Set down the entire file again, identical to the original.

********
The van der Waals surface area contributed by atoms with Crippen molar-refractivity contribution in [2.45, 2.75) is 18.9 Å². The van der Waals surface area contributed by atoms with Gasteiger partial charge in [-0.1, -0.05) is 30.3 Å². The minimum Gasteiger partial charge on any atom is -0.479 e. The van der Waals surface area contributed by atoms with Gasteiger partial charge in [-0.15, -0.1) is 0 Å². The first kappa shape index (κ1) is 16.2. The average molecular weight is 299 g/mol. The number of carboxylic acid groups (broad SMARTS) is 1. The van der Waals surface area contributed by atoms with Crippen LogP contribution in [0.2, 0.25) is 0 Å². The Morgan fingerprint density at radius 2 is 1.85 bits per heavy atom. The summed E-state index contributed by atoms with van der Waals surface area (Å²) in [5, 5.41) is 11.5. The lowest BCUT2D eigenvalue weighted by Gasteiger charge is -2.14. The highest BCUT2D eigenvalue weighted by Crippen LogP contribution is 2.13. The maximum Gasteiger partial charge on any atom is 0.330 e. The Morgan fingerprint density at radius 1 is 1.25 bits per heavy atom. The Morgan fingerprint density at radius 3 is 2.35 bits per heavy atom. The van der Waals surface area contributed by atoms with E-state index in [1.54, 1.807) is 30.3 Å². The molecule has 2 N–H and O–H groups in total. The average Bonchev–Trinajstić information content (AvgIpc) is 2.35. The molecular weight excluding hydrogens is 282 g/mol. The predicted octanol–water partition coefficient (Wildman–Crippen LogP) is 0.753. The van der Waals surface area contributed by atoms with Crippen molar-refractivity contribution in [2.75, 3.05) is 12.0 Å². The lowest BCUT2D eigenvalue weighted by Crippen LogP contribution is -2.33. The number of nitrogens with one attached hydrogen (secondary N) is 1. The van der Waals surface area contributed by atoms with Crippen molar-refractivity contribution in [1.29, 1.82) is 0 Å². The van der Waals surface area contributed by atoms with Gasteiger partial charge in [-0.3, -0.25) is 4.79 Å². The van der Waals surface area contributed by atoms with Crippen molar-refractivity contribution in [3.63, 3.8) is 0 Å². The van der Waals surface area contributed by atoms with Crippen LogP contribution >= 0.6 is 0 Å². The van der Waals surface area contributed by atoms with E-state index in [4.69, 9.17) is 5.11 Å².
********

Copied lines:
The van der Waals surface area contributed by atoms with Crippen molar-refractivity contribution in [2.45, 2.75) is 18.9 Å². The van der Waals surface area contributed by atoms with Gasteiger partial charge in [-0.1, -0.05) is 30.3 Å². The minimum Gasteiger partial charge on any atom is -0.479 e. The van der Waals surface area contributed by atoms with Gasteiger partial charge in [-0.15, -0.1) is 0 Å². The first kappa shape index (κ1) is 16.2. The average molecular weight is 299 g/mol. The number of carboxylic acid groups (broad SMARTS) is 1. The van der Waals surface area contributed by atoms with Crippen LogP contribution in [0.2, 0.25) is 0 Å². The Morgan fingerprint density at radius 2 is 1.85 bits per heavy atom. The summed E-state index contributed by atoms with van der Waals surface area (Å²) in [5, 5.41) is 11.5. The lowest BCUT2D eigenvalue weighted by Gasteiger charge is -2.14. The highest BCUT2D eigenvalue weighted by Crippen LogP contribution is 2.13. The maximum Gasteiger partial charge on any atom is 0.330 e. The Morgan fingerprint density at radius 1 is 1.25 bits per heavy atom. The Morgan fingerprint density at radius 3 is 2.35 bits per heavy atom. The van der Waals surface area contributed by atoms with E-state index in [1.54, 1.807) is 30.3 Å². The molecule has 2 N–H and O–H groups in total. The average Bonchev–Trinajstić information content (AvgIpc) is 2.35. The molecular weight excluding hydrogens is 282 g/mol. The predicted octanol–water partition coefficient (Wildman–Crippen LogP) is 0.753. The van der Waals surface area contributed by atoms with Crippen molar-refractivity contribution in [2.75, 3.05) is 12.0 Å². The lowest BCUT2D eigenvalue weighted by Crippen LogP contribution is -2.33. The number of nitrogens with one attached hydrogen (secondary N) is 1. The van der Waals surface area contributed by atoms with Crippen molar-refractivity contribution in [1.29, 1.82) is 0 Å². The van der Waals surface area contributed by atoms with Gasteiger partial charge in [-0.3, -0.25) is 4.79 Å². The van der Waals surface area contributed by atoms with Crippen molar-refractivity contribution in [3.63, 3.8) is 0 Å². The van der Waals surface area contributed by atoms with Crippen LogP contribution >= 0.6 is 0 Å². The van der Waals surface area contributed by atoms with E-state index in [4.69, 9.17) is 5.11 Å².